Lipshitz-Cohen acknowledged that the situation in northern Gaza, where international organizations said the humanitarian situation was most acute, has improved.

“Since then we have seen a certain improvement in the situation in northern Gaza, we have seen the reopening of the water pipeline, the transfer of fuel for pumping [at wells] and desalination plants, and the opening of crossings for humanitarian aid and food,” which, she said, had led to “a certain improvement regarding food and water.”

She contended that problems with sewage and medical access had gotten worse however.

Lipshitz-Cohen also argued that there were still serious problems with distributing aid inside Gaza once it’s transferred through the border crossings.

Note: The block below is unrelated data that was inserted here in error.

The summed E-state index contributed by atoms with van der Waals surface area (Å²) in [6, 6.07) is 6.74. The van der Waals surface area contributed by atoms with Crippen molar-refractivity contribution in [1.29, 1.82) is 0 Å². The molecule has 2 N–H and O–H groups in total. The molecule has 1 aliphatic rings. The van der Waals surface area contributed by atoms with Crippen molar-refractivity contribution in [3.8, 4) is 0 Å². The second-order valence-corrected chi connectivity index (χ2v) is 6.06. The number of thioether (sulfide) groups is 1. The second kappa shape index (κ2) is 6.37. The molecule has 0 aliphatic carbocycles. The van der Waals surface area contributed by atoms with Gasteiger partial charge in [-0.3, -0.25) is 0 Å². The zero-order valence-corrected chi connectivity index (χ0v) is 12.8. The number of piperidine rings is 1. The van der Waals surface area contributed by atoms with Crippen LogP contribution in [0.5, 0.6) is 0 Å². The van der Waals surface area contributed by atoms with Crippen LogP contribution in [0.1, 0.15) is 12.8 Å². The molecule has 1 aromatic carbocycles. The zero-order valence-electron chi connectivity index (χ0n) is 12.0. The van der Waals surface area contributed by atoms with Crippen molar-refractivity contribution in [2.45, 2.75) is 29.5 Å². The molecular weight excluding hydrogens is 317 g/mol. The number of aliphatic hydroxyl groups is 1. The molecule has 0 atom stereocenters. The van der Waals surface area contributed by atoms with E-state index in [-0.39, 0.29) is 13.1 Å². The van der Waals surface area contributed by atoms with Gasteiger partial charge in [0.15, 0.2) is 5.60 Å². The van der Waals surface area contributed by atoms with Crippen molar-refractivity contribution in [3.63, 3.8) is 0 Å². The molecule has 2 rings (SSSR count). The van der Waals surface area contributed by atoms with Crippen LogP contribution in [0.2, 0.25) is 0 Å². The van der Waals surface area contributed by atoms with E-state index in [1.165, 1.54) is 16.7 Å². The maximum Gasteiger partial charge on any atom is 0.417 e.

She pointed to a Sunday update by the Coordinator of Government Activities in the Territories (COGAT), a Defense Ministry agency, in which it said that significant numbers of requests by humanitarian organizations to collect and distribute aid — as much as 50% in some cases — were rejected the day before.

An image of what the Coordination of Government Activities in the Territories (COGAT) agency of the Israeli Defense Ministry says is aid consignments from 650 truckloads of humanitarian aid awaiting collection and dispatch by the UN and aid agencies after being transferred into Gaza, May 21, 2024. (Courtesy COGAT)

COGAT head Maj. Gen Ghassan Alian, who addressed the court at length, stated however that a total of some 8,000 distribution requests had been okayed by COGAT during the course of the war, with an approval rate of 88 percent.

The issue of distribution has become critical, with UN agencies and humanitarian organizations claiming the mass influx of aid consignments across the Gaza border crossings has not been effective in alleviating the humanitarian crisis due to a lack of sufficient distribution outlets, which they claim Israel has not provided.